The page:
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Fit BadAss II to MIM Jazz Bass?

Discussion in 'Hardware, Setup & Repair [BG]' started by bassman_17, Feb 4, 2005.


  1. bassman_17

    bassman_17

    Feb 2, 2005
    I wanted to fit a new bridge to my bass for a long time because I have no sustain and Ive heard that the BadAss II can really help boost the tone as well as sustain.
    Is this information correct, and should I do it?
    Cheers :hyper:
     
  2. gapupten

    gapupten

    Dec 29, 2004
    I added one to my MIM. Did add to sustain. But more to weight. I did not notice any change in tone. Nice bridge if you can stand the weight.
     
  3. Turock

    Turock Supporting Member

    Apr 30, 2000
    Melnibone
    If you have no sustain, then you have issues other than the bridge.
     
  4. Just for giggles, have you changed your strings? Maybe it's just me, but the bridge, unless it's connecting to the body from two points, really isn't going to suck a lot of tone away.
     
  5. bassman_17

    bassman_17

    Feb 2, 2005
    Thanks all
    I didnt mean no sustain litteraly, but it has poor sustain ne way
     
  6. tplyons

    tplyons

    Apr 6, 2003
    Madison, NJ
    Just got my bass back from the shop after having my Badass II fitted. Big improvement, more sustain, I'd say it's richer harmonically, and only a bit heavier. Much more solid. Go for it!
     
  7. I agree. I have a Jazz MIM and it has tones of sustain.
     
  8. RAM

    RAM

    May 10, 2000
    Chicago, IL
    I had a MIM Jazz and added a BAII, just like everyone else who posted above me. I agree there was a huge tonal change, in that the tone was much brighter afterwards. But, I thought the bass lost some of its warmth with the new bridge.

    You might love the tone, if that's what you're going for.
     
  9. Hi. I'm thinking of adding a BAII top my MIJ Jazz, and also maybe some hot-rod pickups. Question is, being a lefty, will I have to find left-handed pickups?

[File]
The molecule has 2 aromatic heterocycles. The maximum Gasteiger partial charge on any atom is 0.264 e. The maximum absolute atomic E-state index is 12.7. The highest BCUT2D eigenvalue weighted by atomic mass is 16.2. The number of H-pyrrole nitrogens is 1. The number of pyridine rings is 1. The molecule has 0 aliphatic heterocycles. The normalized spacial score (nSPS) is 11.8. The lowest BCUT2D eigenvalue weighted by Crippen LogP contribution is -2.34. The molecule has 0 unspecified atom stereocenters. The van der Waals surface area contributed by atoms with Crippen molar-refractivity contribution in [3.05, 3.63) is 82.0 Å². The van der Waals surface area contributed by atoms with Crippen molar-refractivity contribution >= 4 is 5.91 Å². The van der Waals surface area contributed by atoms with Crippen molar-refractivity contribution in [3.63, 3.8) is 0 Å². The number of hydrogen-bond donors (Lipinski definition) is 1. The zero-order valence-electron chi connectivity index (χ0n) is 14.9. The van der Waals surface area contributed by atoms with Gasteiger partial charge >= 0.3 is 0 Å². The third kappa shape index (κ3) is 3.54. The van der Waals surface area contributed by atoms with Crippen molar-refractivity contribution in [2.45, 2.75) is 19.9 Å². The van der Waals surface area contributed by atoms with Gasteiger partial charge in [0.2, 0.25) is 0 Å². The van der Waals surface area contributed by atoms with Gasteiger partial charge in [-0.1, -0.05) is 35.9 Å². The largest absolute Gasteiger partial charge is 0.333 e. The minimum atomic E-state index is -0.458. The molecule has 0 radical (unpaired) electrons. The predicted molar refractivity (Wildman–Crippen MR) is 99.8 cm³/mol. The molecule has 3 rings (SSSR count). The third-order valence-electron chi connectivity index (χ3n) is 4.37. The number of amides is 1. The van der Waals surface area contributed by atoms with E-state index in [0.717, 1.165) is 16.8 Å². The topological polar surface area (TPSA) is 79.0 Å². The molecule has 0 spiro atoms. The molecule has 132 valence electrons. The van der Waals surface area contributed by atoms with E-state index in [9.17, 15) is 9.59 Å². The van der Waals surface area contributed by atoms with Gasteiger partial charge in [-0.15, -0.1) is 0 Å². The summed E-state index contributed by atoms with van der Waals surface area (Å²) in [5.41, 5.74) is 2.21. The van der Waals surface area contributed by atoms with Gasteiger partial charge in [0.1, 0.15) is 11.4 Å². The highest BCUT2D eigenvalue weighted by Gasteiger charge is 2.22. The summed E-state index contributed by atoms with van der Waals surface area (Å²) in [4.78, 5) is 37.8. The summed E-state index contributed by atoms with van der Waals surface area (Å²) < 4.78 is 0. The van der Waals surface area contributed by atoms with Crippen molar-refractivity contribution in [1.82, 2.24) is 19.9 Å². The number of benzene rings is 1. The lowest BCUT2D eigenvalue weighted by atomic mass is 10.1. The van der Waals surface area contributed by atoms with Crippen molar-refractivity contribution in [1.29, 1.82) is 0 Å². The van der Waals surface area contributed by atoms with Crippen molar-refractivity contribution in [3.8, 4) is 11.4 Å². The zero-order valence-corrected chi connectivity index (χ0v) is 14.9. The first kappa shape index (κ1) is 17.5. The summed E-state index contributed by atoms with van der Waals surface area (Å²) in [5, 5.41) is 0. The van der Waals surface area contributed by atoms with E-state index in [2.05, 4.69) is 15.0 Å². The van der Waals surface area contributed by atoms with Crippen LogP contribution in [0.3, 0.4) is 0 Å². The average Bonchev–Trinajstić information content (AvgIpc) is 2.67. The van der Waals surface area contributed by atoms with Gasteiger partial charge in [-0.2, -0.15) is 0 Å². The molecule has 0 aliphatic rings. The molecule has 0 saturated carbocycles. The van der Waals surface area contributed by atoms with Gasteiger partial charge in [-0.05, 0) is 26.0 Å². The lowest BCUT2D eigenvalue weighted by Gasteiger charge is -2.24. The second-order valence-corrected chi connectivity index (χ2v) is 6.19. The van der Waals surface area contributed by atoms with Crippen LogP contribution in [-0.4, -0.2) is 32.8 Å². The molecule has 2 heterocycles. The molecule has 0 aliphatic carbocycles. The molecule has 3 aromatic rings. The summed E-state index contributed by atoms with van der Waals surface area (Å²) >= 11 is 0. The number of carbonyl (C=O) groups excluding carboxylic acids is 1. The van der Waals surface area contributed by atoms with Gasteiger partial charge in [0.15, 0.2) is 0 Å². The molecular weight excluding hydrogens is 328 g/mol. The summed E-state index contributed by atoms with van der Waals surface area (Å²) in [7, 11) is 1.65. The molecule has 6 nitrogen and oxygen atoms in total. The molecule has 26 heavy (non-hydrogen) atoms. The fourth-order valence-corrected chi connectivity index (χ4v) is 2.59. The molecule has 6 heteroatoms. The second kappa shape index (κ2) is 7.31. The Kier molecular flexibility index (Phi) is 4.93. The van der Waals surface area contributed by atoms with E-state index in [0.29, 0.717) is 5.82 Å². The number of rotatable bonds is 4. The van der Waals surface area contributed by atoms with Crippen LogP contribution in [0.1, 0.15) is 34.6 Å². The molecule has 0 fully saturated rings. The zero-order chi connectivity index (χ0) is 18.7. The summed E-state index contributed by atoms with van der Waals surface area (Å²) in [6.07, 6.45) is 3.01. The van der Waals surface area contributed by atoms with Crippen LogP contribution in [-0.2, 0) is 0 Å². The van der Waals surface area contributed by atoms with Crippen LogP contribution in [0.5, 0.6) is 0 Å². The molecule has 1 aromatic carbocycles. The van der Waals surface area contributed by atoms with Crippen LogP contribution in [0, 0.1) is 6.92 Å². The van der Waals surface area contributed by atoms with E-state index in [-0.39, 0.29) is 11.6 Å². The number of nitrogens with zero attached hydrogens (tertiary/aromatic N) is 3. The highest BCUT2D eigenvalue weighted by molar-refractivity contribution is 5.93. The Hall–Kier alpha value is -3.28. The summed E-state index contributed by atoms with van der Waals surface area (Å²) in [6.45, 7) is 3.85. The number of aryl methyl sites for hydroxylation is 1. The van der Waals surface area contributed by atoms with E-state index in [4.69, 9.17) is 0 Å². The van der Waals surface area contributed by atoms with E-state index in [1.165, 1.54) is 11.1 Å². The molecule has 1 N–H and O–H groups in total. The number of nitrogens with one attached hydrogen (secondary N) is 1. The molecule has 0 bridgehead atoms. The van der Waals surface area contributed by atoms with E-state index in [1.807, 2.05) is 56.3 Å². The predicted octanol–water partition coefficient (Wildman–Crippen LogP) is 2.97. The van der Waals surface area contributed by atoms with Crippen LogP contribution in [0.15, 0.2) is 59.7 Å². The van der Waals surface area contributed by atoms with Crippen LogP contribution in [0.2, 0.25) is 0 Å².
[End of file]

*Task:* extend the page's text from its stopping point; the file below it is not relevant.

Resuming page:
10. RAM

    RAM

    May 10, 2000
    Chicago, IL
    Do you use a left-handed pencil?

    Pickup coils are magnets with wires wrapped around 'em. They're not specifically low frequency wire on top and high frequency on bottom.
     
  11. One piece of advise I can give from 1st hand experience is to predrill the holes for the BAII. The fender bridge screws are thinner than the BAII screws and I broke a couple trying to screw the BAII screws into the holes left when I removed the Fender bridge.
     
  12. ALWAYS pre-drill your holes...if possible use a drill press and not freehand and set the depth stop, too. If using a hand drill, use masking tape around the drill bit for a stop guide line it up straight (look at it from different angles) and go slow!

    I'm skeptical that a BAII bridge will add much of anything over the standard bridge (weight-wise, yeah it's a couple hundred grams, big whoop). When the bridge is attached to the body of the bass, they all vibrate as one system, so I cannot see really how a bridge could change your tone much more than a tiny bit.

    The rest of the claims may be as much due to the fact, that by adding a new bridge, one has to go through a whole new setup on the instrument. It's this setup that improves the sustain, tone, and feel more than the bridge itsself. But of course, this is my opinion, and others can argue against it.

    Finally, I LIKE BAII bridges, I have one on my P-bass copy parts bass...and I think it works very well.
     
  13. I think I understand the mechanism to lay claim to the "more sustain" thought. I replaced the stock bridge on my Jazz simply because one of the saddle height screws came out and was lost. After the bridge was replaced I didn't hear a bit of difference, either acoustically or unplugged. HOWEVER, a bridge that uses a 2 point system- like say, the early 70's Gibson tune-o-matic with nylon saddles... that's making a difference. In that case, the bridge is suspended from the body and attached with 2 metal studs. The current Thunderbird bridge is similar, but with 3 studs and metal saddles. In either case, the bridge is only coupled with the body by it's attachment points- the studs. The BA has, what, 5 screws and the body of the bridge is in tight contact with the body of the bass. The extra mass and the added size of the footprint shouldn't make such a phenomenal difference in tone.

    That being said, the Badass is a great bridge, just not that much greater than a stock Fender style bridge.